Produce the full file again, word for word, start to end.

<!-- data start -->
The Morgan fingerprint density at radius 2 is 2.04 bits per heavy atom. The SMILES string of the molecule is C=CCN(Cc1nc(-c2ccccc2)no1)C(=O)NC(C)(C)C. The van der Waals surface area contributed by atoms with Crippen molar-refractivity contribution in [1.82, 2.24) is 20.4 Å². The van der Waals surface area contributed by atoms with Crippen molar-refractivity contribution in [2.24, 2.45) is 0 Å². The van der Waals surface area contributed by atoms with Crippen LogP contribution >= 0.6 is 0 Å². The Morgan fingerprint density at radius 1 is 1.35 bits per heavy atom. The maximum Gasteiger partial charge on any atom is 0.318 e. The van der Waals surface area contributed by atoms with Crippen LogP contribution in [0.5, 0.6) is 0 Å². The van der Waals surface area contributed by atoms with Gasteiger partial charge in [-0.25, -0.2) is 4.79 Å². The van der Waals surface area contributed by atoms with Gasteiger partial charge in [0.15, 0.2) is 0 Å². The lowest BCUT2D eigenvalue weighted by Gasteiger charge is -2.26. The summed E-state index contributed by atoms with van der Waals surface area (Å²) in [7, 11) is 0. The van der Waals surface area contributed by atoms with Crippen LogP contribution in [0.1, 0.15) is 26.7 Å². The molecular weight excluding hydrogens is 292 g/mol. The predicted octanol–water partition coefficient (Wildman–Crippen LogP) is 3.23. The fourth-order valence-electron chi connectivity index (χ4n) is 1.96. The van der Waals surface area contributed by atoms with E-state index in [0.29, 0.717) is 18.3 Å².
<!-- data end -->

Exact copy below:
The Morgan fingerprint density at radius 2 is 2.04 bits per heavy atom. The SMILES string of the molecule is C=CCN(Cc1nc(-c2ccccc2)no1)C(=O)NC(C)(C)C. The van der Waals surface area contributed by atoms with Crippen molar-refractivity contribution in [1.82, 2.24) is 20.4 Å². The van der Waals surface area contributed by atoms with Crippen molar-refractivity contribution in [2.24, 2.45) is 0 Å². The van der Waals surface area contributed by atoms with Crippen LogP contribution >= 0.6 is 0 Å². The Morgan fingerprint density at radius 1 is 1.35 bits per heavy atom. The maximum Gasteiger partial charge on any atom is 0.318 e. The van der Waals surface area contributed by atoms with Crippen LogP contribution in [0.5, 0.6) is 0 Å². The van der Waals surface area contributed by atoms with Gasteiger partial charge in [-0.25, -0.2) is 4.79 Å². The van der Waals surface area contributed by atoms with Gasteiger partial charge in [0.15, 0.2) is 0 Å². The lowest BCUT2D eigenvalue weighted by Gasteiger charge is -2.26. The summed E-state index contributed by atoms with van der Waals surface area (Å²) in [7, 11) is 0. The van der Waals surface area contributed by atoms with Crippen LogP contribution in [0.1, 0.15) is 26.7 Å². The molecular weight excluding hydrogens is 292 g/mol. The predicted octanol–water partition coefficient (Wildman–Crippen LogP) is 3.23. The fourth-order valence-electron chi connectivity index (χ4n) is 1.96. The van der Waals surface area contributed by atoms with E-state index in [0.29, 0.717) is 18.3 Å².